Tabled Tradition: Passing Down Family Silver, China, Furniture


Heirs today often turn down family heirlooms, including pieces that have been treasured by many generations. Changing lifestyles and tastes are among reasons cited, as is the time and effort required for maintenance tasks such as polishing silver.


When There's Too Much Room for Real Togetherness

  Every household member needs some privacy and a space to call his or her own. The household also needs to spend time together. The thousands of interactions between parents and their children teach the children how to get along with other people, a crucial skill for a civil society. The interactions between the adults help them to sustain their relationship as they face the numerous challenges of raising their children.

Sizing Up: Big Houses and Happiness

  When the goal of owning a new house is to impress your peers and friends, it won’t bring you happiness for long because, according to two University of Chicago economists, bragging rights are not a sustainable source of happiness. But if your goal is a modest house that supports a modest lifestyle without regard to the “next new thing,” your new house could be a boon to your life.

Bringing Kids to the Design Table


When children are asked to participate in the planning of a new house, the design is often enriched. Although the parents worry that their children’s fantasies will be extravagant and expensive, architects said that the kids’ ideas are usually simple, easy to execute and almost never things that the parents or the architect would have suggested.


House Planning: How Much Input From Kids?


When a family plans a new house, should mom and dad decide everything or can the kids have some say? Therapists say there’s no one-size-fits-all answer. It depends on the family, their style of parenting and the age of the kids. The most important consideration is that parents recognize their comfort level at the outset and tell the kids then, not halfway through the project.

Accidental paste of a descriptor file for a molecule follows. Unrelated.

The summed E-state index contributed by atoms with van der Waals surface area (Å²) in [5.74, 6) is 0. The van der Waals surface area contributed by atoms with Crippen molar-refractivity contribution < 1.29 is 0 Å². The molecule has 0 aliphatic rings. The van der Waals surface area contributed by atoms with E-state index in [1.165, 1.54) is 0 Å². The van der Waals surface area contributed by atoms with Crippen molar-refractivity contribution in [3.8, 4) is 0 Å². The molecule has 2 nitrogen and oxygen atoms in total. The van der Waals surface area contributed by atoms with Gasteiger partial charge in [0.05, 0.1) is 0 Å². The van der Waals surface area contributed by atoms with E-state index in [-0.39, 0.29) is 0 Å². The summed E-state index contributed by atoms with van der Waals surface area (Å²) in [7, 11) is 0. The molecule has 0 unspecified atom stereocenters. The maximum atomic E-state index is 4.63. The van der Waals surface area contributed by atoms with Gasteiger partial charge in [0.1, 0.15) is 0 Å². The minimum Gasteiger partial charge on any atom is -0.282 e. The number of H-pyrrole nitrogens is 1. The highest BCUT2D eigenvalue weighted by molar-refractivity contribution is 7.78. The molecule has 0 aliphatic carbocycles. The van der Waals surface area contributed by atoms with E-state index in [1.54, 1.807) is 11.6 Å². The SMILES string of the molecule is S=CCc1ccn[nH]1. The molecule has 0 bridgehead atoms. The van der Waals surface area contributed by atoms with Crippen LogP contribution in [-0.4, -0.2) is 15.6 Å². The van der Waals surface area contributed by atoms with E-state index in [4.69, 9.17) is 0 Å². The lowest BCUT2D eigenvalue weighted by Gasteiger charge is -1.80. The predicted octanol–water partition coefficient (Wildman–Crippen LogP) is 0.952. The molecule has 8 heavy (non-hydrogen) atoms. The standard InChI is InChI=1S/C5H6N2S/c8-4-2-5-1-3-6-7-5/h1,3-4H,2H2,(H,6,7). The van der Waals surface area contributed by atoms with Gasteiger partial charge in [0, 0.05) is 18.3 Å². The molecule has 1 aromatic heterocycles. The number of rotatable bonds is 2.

Do Dogs Care About House Design?

Dogs enjoy looking out the window.   Over the 12,000 years that man and dog  have cohabitated, the houses they have shared have changed dramatically. While Fido appreciates some of the relatively recent technological breakthroughs like central heating, he still has a dog’s agenda and couldn’t care less about most aspects of a new house, said veterinarian Nicholas Dodman, a renowned dog behaviorist. The one thing that will get Fido excited is a yard to play in.

Does Your House Make You Crazy?

  Yes, a house can make you crazy. And, according to the designers and staff of Design Basics, a home plan service, the number one complaint is insufficient storage in the places where most people need it—the garage entry where the household enters and leaves, the family room where they spend the most time, and the huge master bedroom suites that often lack enough closets.

Divvying Up Family Heirlooms Takes Diplomacy

  Shortly into dividing up your cherished family possessions with your siblings, you will realize that the exercise is more about saying goodbye to your past than about furniture or dishware. To ensure that everyone is still speaking when the horsetrading is over, give yourself enough time, and work out a way to distribute things that everyone is comfortable with.

Bedroom Suite for Sisters


When Los Angeles architect Murray Milne designed a house for his growing family, a key concept was flexibility. Recalling his own childhood, he knew that the way his family used the space would change over time.


Do Children Benefit From Sharing Bedrooms With Siblings?

  Most home buyers assume it's a good thing for each child to have his or her own bedroom, and select a floor plan accordingly. But experts say sleeping arrangements that follow the natural trajectory of child development—from bonding with parents and siblings to the establishment of an independent identity as a teenager—teaches important life skills.